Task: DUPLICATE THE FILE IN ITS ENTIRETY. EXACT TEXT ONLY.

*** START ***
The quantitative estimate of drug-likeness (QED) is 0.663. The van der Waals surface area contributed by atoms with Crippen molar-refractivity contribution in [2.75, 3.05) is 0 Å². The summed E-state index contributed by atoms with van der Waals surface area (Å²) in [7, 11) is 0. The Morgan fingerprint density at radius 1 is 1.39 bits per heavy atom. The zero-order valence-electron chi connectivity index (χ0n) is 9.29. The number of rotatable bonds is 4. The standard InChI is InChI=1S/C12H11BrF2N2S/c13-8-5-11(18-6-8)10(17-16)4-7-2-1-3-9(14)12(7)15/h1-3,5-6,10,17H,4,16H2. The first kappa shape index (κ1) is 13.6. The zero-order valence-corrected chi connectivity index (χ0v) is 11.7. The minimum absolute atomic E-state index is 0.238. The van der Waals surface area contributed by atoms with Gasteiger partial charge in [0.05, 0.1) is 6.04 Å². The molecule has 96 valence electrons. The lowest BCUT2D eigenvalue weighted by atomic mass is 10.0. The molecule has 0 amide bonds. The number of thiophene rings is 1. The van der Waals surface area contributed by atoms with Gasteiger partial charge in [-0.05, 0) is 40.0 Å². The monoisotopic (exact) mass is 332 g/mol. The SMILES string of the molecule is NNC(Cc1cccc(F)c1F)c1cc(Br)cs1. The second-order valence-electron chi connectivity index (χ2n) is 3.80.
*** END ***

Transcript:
The quantitative estimate of drug-likeness (QED) is 0.663. The van der Waals surface area contributed by atoms with Crippen molar-refractivity contribution in [2.75, 3.05) is 0 Å². The summed E-state index contributed by atoms with van der Waals surface area (Å²) in [7, 11) is 0. The Morgan fingerprint density at radius 1 is 1.39 bits per heavy atom. The zero-order valence-electron chi connectivity index (χ0n) is 9.29. The number of rotatable bonds is 4. The standard InChI is InChI=1S/C12H11BrF2N2S/c13-8-5-11(18-6-8)10(17-16)4-7-2-1-3-9(14)12(7)15/h1-3,5-6,10,17H,4,16H2. The first kappa shape index (κ1) is 13.6. The zero-order valence-corrected chi connectivity index (χ0v) is 11.7. The minimum absolute atomic E-state index is 0.238. The van der Waals surface area contributed by atoms with Gasteiger partial charge in [0.05, 0.1) is 6.04 Å². The molecule has 96 valence electrons. The lowest BCUT2D eigenvalue weighted by atomic mass is 10.0. The molecule has 0 amide bonds. The number of thiophene rings is 1. The van der Waals surface area contributed by atoms with Gasteiger partial charge in [-0.05, 0) is 40.0 Å². The monoisotopic (exact) mass is 332 g/mol. The SMILES string of the molecule is NNC(Cc1cccc(F)c1F)c1cc(Br)cs1. The second-order valence-electron chi connectivity index (χ2n) is 3.80.